Friday, December 30, 2005


Growing up, I was the envy of all my friends. Not because I was pretty, popular or smart, but because of my parents.

My mother and father were hip, clever, casual, fun. They were Berkeley kids of the sixties and knew how it was. There wasn't a lot to get away with, but they were there. As adults my childhood friends tell me they envied my family, though most of them had intact, solid homes.

My family was casual, but far from spontaneous. We drew heavy curtains, waited for dark to fall. We knew all the ways people love and we practiced and perfected our skills. We knew the meaning of appropriate, and when it was more charming not to be.

Now I look back on family vacation photos, and though the memories are often sweet, I am bathed in sympathy and self-pity for the skinny girl in the pictures. Her hair is never quite right and she holds herself in an uneven way. I can smell her time coming. I can feel it.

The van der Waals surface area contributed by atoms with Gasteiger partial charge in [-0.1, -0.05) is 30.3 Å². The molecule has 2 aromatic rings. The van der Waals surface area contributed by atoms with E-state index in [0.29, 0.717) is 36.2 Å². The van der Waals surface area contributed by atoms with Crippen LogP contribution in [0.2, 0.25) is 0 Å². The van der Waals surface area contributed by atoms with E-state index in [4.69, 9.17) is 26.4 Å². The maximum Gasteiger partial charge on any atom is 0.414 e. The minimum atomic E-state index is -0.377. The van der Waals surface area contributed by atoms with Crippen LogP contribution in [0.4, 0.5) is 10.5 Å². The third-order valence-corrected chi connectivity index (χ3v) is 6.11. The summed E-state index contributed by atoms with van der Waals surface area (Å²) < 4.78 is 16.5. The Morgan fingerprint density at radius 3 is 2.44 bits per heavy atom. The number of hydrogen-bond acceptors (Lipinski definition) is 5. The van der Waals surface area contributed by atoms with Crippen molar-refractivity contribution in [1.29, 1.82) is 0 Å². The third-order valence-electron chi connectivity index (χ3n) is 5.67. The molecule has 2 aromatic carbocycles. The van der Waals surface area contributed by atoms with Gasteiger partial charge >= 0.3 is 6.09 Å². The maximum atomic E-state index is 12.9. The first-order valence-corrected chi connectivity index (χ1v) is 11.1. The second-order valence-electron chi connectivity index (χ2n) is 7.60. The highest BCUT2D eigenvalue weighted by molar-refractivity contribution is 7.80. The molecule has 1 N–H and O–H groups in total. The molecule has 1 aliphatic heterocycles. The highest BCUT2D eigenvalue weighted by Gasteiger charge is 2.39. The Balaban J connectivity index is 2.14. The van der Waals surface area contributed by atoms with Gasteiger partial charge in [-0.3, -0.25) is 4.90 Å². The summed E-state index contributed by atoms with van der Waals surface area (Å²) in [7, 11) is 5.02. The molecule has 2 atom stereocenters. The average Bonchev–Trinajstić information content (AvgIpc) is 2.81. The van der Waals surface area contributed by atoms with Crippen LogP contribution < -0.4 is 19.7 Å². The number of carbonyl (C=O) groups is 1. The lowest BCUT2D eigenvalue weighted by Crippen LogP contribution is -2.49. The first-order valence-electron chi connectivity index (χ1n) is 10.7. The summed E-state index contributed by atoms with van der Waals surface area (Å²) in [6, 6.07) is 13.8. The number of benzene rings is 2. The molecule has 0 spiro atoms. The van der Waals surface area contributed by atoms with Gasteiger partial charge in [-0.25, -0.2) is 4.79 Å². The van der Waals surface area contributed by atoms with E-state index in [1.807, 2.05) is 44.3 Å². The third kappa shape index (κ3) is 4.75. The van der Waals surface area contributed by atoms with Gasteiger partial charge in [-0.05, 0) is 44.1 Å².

There is always something left unsaid. I race to unearth it, give it life. I'm afraid that if I continue this way, I'll lose my way. I'm following my instincts now, trying to tie up loose ends, reaching for the moments.

My family is not what it once was to me. They are skeletons and ghosts and witches and goblins. They are saints and poets and martyrs. Fiction and fact are all the same here. That's why it's hard, why the promise lies in the joints.

My mother is feline, loving, selfish. My father a dog, braced with loyalty, upheld by instinct and honor. Though I pity the foursome in the photos with Macaws on their shoulders and drinks in flower-adorned coconuts, I'm glad their story doesn't finish there. There's not great waves of light, but there are moments, I promise, just wait and see.

Thursday, July 14, 2005


Before his hand shook, my father drew perfect eyelashes, sailor’s anchors and hearts pierced with cupid's bow, all on a face he adored.